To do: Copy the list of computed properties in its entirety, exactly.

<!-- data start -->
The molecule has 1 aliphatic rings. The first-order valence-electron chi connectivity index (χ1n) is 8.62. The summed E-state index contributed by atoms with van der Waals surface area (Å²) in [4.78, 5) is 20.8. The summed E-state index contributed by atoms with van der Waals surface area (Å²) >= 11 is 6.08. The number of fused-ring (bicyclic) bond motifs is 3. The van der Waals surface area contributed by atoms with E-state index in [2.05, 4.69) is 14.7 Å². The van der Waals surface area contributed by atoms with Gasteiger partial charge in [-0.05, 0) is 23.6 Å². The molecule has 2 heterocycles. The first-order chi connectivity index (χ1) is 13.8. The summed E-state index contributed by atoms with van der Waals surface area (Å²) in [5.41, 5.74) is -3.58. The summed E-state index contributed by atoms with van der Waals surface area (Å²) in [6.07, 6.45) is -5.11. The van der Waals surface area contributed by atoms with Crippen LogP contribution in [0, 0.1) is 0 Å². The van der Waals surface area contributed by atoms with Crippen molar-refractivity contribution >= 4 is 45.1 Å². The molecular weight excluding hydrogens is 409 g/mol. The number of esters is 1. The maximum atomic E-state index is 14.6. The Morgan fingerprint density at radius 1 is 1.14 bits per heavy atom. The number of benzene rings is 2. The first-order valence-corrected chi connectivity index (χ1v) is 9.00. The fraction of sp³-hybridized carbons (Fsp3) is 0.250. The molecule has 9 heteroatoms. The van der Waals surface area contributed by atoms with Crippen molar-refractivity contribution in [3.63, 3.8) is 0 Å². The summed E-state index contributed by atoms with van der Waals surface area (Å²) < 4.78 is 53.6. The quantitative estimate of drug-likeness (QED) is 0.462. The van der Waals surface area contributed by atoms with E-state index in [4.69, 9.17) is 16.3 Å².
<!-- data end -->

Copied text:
The molecule has 1 aliphatic rings. The first-order valence-electron chi connectivity index (χ1n) is 8.62. The summed E-state index contributed by atoms with van der Waals surface area (Å²) in [4.78, 5) is 20.8. The summed E-state index contributed by atoms with van der Waals surface area (Å²) >= 11 is 6.08. The number of fused-ring (bicyclic) bond motifs is 3. The van der Waals surface area contributed by atoms with E-state index in [2.05, 4.69) is 14.7 Å². The van der Waals surface area contributed by atoms with Gasteiger partial charge in [-0.05, 0) is 23.6 Å². The molecule has 2 heterocycles. The first-order chi connectivity index (χ1) is 13.8. The summed E-state index contributed by atoms with van der Waals surface area (Å²) in [5.41, 5.74) is -3.58. The summed E-state index contributed by atoms with van der Waals surface area (Å²) in [6.07, 6.45) is -5.11. The van der Waals surface area contributed by atoms with Crippen LogP contribution in [0, 0.1) is 0 Å². The van der Waals surface area contributed by atoms with Crippen molar-refractivity contribution >= 4 is 45.1 Å². The molecular weight excluding hydrogens is 409 g/mol. The number of esters is 1. The maximum atomic E-state index is 14.6. The Morgan fingerprint density at radius 1 is 1.14 bits per heavy atom. The number of benzene rings is 2. The first-order valence-corrected chi connectivity index (χ1v) is 9.00. The fraction of sp³-hybridized carbons (Fsp3) is 0.250. The molecule has 9 heteroatoms. The van der Waals surface area contributed by atoms with Crippen molar-refractivity contribution in [3.63, 3.8) is 0 Å². The summed E-state index contributed by atoms with van der Waals surface area (Å²) < 4.78 is 53.6. The quantitative estimate of drug-likeness (QED) is 0.462. The van der Waals surface area contributed by atoms with E-state index in [4.69, 9.17) is 16.3 Å².